The Boys of Iron Hill
The secret to the brewery’s success is simple yet complicated—kind of like good beer.
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But where, I ask, are the salmon spring rolls I remembered from Best of Delaware parties in the past? The trio breaks out into guffaws. “You set that up!” Edelson says to Finn. “I know you did.” Apparently, a customer has been waging a relentless Twitter campaign to get them reinstalled, and Iron Hill recently agreed. The Lejon pizza, put on hold when the company had trouble finding the right rock shrimp, is also scheduled to return.
You like customers. You really like them.
Listening to customer feedback is common at Iron Hill. Finn, in particular, is a numbers and stats guy who digs into surveys and statistics, which are important when it comes to new locations. The core customer is a college graduate between the ages of 25 and 54 in the upper income bracket. As for sites, “we’re very Main Street-based,” Finn says. “We like to be in small urban towns with a good upscale population and foot and car traffic.” The partners are looking forward to the day when the Riverfront residences are fully occupied.
Iron Hill restaurants are currently within a 100-mile radius of Wilmington, home to the headquarters of their company, C&D Brewing Co. Lancaster is the farthest away. Since Delaware last year boosted the number of brewpubs a single company could own from two to three, another Delaware location is possible.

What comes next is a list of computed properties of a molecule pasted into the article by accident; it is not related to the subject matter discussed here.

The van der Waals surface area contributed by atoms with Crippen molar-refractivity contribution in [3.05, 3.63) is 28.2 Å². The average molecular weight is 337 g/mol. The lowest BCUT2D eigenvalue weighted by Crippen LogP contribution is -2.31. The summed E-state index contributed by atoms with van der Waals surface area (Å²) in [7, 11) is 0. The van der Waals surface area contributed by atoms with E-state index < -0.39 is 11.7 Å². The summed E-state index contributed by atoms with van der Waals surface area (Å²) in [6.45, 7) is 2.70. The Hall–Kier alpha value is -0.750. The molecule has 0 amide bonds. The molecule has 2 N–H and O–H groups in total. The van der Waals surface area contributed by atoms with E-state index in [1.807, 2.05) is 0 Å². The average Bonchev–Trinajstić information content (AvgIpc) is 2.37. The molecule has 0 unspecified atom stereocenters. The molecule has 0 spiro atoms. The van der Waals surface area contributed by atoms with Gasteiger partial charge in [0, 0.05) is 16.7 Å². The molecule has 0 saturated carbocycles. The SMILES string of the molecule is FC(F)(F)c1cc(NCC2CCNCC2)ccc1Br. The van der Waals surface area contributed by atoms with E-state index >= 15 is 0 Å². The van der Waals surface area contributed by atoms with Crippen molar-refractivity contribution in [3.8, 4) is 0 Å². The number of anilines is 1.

The challenge is not finding the right site or the right financing, Finn says. It’s finding the right people. Iron Hill is picky, and training is intensive. Judging by the server who reeled off the qualities of each beer and suggested appetizers to share, it works. Those who do well move up the ranks, which is partly why Iron Hill keeps expanding, says Finn. He’s not joking.
Employees are hired with an eye on management. “Who’s going to run the next kitchen? Who’s going to run the next restaurant? The next brewery? What we do is complicated; you need to be good at business, good at marketing, good in the restaurant business,” Finn says.
Those questions have become even more important lately. During lunch, the partners frequently talk about “getting out of the way.” They learned the need for that early on in Newark when a manager took Edelson aside and told him the partners didn’t need to be on site so much; the managers wanted to do their jobs.
“We’re successful restaurateurs,” Edelson says. “Our interest now is building the company.” Since they aren’t the face of the brand, which often happens in the brewing industry, they’re in an ideal position to step back from daily operations and focus on the future, Russell says.
Franchising, however, is not part of that future. Nor, for now, is second concept. “We feel there are plenty of opportunities for Iron Hill still,” Finn says. And that’s something beer fanatics in the tri-state region can drink to.